Connelly, Brendon. (2015) "Wolfwalkers: first pics of new film" denofgeek.com At: http://www.denofgeek.com/us/movies/wolfwalkers/250459/wolfwalkers-first-pics-of-new-film (Accessed 19/05/17)

Cohen, Karl. (2010) "'The Secret of Kells' - What is this Remarkable Animated Feature?" awn.com At: https://www.awn.com/animationworld/secret-kells-what-remarkable-animated-feature (Accessed 19/05/17)

Ebert, Roger. (2010) "The Secret of Kells review" rogerebert.com. At: http://www.rogerebert.com/reviews/the-secret-of-kells-2010 (Accessed 19/05/17)


Fig 1. The Secret of Kells Poster. [image] At: http://www.impawards.com/2010/posters/secret_of_kells_ver2.jpg (Accessed 19/05/17)

Fig 2. The boy and the spirit. [image] At: http://cdn.collider.com/wp-content/uploads/the_secret_of_kells_movie_image-1.jpg (Accessed 19/05/17)

Fig 3. The Raid. [image] At: http://cdn.collider.com/wp-content/uploads/the_secret_of_kells_movie_image-9.jpg (Accessed 19/05/17)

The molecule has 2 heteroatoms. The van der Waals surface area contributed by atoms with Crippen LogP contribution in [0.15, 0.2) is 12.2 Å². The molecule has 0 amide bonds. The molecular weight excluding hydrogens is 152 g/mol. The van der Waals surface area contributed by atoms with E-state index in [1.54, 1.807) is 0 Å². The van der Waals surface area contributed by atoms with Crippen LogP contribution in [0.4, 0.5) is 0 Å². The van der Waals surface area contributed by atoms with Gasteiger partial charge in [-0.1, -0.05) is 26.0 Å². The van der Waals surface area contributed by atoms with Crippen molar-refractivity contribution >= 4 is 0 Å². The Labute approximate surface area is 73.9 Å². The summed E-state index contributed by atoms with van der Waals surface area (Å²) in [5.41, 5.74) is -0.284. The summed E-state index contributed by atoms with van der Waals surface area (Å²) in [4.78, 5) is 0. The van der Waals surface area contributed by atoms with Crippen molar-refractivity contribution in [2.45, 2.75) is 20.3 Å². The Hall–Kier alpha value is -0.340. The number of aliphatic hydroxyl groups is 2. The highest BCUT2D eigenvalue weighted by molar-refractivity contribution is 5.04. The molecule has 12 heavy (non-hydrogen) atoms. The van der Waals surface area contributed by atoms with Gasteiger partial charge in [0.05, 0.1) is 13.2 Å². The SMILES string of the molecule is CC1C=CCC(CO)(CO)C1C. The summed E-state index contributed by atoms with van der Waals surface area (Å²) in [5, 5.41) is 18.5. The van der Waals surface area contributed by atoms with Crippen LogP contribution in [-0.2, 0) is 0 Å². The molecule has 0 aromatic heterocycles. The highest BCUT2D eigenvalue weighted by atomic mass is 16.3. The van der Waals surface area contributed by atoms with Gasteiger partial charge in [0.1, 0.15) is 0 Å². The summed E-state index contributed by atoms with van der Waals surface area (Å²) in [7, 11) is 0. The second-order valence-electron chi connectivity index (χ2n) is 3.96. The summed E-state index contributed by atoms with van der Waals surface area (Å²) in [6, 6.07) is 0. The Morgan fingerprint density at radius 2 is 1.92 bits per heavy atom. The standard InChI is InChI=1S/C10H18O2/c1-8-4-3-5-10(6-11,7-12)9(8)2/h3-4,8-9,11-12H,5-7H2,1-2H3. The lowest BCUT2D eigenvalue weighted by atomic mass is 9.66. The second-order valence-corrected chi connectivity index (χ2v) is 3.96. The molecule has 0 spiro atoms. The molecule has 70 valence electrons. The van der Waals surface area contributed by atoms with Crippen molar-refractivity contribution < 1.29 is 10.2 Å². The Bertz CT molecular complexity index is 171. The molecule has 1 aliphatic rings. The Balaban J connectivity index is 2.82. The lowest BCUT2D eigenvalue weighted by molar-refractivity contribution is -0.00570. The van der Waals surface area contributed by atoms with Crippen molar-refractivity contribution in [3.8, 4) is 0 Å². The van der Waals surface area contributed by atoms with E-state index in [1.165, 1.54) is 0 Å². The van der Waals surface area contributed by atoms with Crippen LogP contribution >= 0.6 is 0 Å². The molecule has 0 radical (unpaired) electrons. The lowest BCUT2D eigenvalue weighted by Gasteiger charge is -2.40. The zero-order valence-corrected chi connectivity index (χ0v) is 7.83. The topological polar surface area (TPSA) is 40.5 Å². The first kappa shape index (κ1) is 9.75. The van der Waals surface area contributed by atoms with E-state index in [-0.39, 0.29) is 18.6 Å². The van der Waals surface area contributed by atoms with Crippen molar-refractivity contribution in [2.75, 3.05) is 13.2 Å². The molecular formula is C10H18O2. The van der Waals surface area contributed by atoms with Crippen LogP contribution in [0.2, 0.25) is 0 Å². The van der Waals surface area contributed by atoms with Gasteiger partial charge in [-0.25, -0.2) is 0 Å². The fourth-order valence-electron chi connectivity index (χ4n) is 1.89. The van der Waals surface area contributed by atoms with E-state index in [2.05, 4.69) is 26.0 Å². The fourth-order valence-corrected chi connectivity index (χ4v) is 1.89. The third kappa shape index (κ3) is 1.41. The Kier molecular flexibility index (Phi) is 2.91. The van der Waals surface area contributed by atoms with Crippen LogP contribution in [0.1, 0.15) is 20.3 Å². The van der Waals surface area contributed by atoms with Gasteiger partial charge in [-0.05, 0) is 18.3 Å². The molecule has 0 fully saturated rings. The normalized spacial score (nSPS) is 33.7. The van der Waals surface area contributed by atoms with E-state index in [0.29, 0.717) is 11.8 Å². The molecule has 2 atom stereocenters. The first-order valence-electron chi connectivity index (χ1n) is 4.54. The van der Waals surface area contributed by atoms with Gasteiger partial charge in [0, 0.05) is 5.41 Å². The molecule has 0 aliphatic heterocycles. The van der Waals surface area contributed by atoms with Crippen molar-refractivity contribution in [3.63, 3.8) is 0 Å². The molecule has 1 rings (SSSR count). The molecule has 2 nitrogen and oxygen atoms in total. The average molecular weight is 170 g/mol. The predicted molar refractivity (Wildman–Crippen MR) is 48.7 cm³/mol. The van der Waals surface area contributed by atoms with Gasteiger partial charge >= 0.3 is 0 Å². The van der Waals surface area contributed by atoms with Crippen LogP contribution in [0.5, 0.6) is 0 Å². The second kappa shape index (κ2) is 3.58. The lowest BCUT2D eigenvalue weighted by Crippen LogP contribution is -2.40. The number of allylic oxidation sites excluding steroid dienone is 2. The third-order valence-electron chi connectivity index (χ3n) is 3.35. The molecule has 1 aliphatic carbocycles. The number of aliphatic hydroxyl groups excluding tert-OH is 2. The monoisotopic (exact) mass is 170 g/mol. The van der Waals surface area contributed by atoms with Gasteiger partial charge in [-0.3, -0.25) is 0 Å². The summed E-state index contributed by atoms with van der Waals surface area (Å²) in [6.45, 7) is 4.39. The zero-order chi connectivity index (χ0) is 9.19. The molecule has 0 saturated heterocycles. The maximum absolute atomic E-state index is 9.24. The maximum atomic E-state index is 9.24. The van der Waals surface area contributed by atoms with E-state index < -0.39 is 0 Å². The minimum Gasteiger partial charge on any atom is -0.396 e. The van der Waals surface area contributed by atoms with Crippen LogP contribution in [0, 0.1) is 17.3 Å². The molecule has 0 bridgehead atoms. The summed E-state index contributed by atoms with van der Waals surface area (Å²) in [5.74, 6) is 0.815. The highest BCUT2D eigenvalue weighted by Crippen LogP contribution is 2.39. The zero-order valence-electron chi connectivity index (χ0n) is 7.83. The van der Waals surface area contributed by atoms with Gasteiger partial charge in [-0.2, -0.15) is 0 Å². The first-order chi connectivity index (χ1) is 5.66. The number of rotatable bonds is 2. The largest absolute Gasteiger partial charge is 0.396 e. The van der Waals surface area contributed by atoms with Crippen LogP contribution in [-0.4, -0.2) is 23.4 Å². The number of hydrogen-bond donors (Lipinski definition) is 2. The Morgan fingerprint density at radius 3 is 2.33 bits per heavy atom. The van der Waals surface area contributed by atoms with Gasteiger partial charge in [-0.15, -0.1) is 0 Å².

Thursday, 18 May 2017

Mental Ray Part 11: Mental Ray Proxies

I can definitely see how introducing this into my workflow will help negate the drag on my processor the viewport can tend to have when working with complicated meshes. It seems extremely useful for building sets and implementing on a 'work as you go' basis in order to keep scenes less cluttered. 

Mental Ray Part 10: Motion Blur

It was quite nice learning the differences between a higher grade of motion blur and what effects it bestows on an animation, as well as the difficulties included in utilising it on an animation that contains deformation. 

Mental Ray Part 9: Ambient Occlusion

It took some time to figure out just how to switch the Legacy Render layers back on in order to achieve the last image here, but It also led me to experimenting with the current Render Setup settings, which I will continue to do in order to cultivate further skills for future versions of Maya.